There are also some support staff who allow selective sexual harassment and generally add to the humor of the show.  The show ran for about 12 episodes and all of them were good.  If you get a chance, watch Scum of Lawyers. It is a nice change of pace from your typical legal drama.

 
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Posted by on July 20, 2017 in Movie Reviews

 

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Harvey Birdman Attorney at Law–Watch it even if you don’t like it it is only 12 minutes wasted.

Harvey Birdman, Attorney at Law features ex-superhero Harvey T. Birdman of Birdman and the Galaxy Trio as a second rate attorney working for a law firm alongside other cartoon stars from the various 1960’s and 1970’s Hanna-Barbera cartoon series.  Harvey’s clients are also characters taken from the Hanna-Barbera series of the same era.  Many of Birdman’s nemeses featured that were featured in the original cartoon series are also often opposing counsel throughout the various cases. 

 

Harvey usually fills the role of a criminal defense attorney, though he will act as a civil litigator or other such job when the plot calls for it.  The series uses a surrealist style of comedy, featuring characters, objects, and jokes that are briefly introduced and rarely (if ever) referenced thereafter.  Also, because the series relies heavily on pop culture references to classic television animation, Harvey Birdman, Attorney at Law constantly delves into parody, even featuring clips of these series or specially-created scenes which mimic the distinctive style of the animation being referenced.  Harvey Birdman, Attorney at Law is the first Williams Street cartoon to maintain continuity through the entire series.  Various episodes reference Harvey’s (or another superhero’s) former crime fighting career.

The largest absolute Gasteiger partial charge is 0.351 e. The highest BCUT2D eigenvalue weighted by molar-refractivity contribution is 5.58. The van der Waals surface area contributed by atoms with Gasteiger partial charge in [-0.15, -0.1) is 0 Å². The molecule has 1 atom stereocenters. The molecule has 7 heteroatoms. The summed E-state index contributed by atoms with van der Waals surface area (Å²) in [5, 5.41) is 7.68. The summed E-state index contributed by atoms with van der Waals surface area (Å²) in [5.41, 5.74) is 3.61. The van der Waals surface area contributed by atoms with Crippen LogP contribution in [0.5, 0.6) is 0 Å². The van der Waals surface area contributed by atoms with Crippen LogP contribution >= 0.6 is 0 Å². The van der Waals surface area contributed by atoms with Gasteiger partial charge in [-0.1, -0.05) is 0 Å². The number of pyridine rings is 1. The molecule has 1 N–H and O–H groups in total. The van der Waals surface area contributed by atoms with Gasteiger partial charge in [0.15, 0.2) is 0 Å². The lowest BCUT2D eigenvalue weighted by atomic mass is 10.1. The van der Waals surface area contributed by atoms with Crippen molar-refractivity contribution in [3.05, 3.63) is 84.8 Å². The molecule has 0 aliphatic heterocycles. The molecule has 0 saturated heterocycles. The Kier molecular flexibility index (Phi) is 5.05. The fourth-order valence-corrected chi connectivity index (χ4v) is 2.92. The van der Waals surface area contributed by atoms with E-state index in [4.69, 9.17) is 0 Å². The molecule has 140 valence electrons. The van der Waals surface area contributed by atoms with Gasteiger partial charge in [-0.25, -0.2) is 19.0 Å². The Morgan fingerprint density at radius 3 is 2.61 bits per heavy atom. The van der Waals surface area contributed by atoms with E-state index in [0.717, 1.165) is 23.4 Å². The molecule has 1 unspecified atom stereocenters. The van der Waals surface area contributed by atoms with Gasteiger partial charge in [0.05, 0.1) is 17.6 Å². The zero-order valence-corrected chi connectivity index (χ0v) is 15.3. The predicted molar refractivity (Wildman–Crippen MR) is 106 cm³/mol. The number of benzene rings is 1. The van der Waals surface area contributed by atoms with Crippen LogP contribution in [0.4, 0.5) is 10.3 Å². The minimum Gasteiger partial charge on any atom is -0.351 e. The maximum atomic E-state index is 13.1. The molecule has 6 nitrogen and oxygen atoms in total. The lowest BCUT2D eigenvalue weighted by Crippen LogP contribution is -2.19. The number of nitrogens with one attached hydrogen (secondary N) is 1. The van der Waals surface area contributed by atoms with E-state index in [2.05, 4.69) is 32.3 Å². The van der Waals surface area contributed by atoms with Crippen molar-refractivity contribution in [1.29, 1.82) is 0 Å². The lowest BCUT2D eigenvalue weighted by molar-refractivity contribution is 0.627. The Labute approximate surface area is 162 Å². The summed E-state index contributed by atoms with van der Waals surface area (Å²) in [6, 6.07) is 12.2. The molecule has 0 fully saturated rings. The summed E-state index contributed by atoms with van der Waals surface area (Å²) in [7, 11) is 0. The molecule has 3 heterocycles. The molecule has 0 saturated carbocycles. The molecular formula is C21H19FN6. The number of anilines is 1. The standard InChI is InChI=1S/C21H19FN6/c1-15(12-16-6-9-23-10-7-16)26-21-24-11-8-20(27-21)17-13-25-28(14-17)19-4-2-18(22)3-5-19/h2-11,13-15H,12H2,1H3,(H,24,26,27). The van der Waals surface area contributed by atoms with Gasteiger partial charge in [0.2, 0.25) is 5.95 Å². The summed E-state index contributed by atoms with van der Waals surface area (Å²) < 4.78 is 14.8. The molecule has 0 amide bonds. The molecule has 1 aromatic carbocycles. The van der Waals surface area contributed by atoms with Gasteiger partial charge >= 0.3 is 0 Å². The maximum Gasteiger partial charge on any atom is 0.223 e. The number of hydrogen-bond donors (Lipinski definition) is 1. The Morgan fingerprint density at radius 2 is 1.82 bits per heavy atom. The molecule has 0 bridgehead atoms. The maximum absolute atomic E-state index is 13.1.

Instead of rigid plot structure, much of the humor is derived from the fact that superheroes and super villains are realistic and have human qualities, such as a mad scientist named Dr. Myron Reducto, who is a paranoid prosecutor obsessed with shrinking people with his ray gun.  Also, several of the plots revolve around the popular myths about classic Hanna-Barbera characters, such as Shaggy and Scooby-Doo being stoners.

 

The episodes are only 12 minutes each and are packed with absurd jokes and satire which makes the time fly by.  The show adds a layer of humor by reminding us of how the old cartoons used to be.  The comedy is great on so many levels that anyone can watch an episode and simply laugh the whole time.

In addition to the great writing, the voice cast is surprisingly famous.  Gary Cole (Bill Lunberg from Office Space “if you could just.  …  that would be great”) is the voice of Birdman and plays opposite Stephen Colbert (“The Daily Show”) who is Birdman’s utterly insane boss, Phil Ken Sebben.

Volume One has arguably the best episodes of the entire run including the Bannon Custody Battle—where Dr. Benton Quest and Race Bannon are portrayed as gay and fight for custody of Jonny Quest and his Indian sidekick—totally outrageous.  Shaggy and Scooby get busted for evading the police and possession of marijuana and Booboo is accused of being the Unabomber and that is just for a starters.  There is even an episode “Turner Classic Birdman” is even hosted by none other than Robert Osborn—host of the real Turner Classic Movies.  The clips are of entire episodes of the show so enjoy.

Adult Swim (which aired Birdman) has one hell of a creative staff.  Watch Birdman, even if you don’t like it, it is only a 12 minute investment of your time.

 
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Posted by on June 7, 2011 in Movie Reviews